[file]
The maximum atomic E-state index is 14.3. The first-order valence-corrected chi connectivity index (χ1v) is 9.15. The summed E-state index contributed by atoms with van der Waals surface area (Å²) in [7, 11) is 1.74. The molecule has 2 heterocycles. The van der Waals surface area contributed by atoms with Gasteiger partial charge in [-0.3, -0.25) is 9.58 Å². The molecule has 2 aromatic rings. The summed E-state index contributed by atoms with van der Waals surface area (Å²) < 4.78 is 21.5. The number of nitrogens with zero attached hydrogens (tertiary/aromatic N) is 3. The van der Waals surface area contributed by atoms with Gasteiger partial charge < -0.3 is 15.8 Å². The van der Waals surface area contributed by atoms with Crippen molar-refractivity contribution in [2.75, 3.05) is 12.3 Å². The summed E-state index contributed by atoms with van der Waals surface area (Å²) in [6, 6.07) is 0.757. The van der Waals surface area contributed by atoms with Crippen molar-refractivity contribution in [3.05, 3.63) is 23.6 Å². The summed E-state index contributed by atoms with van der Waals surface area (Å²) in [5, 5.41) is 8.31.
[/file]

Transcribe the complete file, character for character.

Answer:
The maximum atomic E-state index is 14.3. The first-order valence-corrected chi connectivity index (χ1v) is 9.15. The summed E-state index contributed by atoms with van der Waals surface area (Å²) in [7, 11) is 1.74. The molecule has 2 heterocycles. The van der Waals surface area contributed by atoms with Gasteiger partial charge in [-0.3, -0.25) is 9.58 Å². The molecule has 2 aromatic rings. The summed E-state index contributed by atoms with van der Waals surface area (Å²) < 4.78 is 21.5. The number of nitrogens with zero attached hydrogens (tertiary/aromatic N) is 3. The van der Waals surface area contributed by atoms with Gasteiger partial charge < -0.3 is 15.8 Å². The van der Waals surface area contributed by atoms with Crippen molar-refractivity contribution in [2.75, 3.05) is 12.3 Å². The summed E-state index contributed by atoms with van der Waals surface area (Å²) in [6, 6.07) is 0.757. The van der Waals surface area contributed by atoms with Crippen molar-refractivity contribution in [3.05, 3.63) is 23.6 Å². The summed E-state index contributed by atoms with van der Waals surface area (Å²) in [5, 5.41) is 8.31.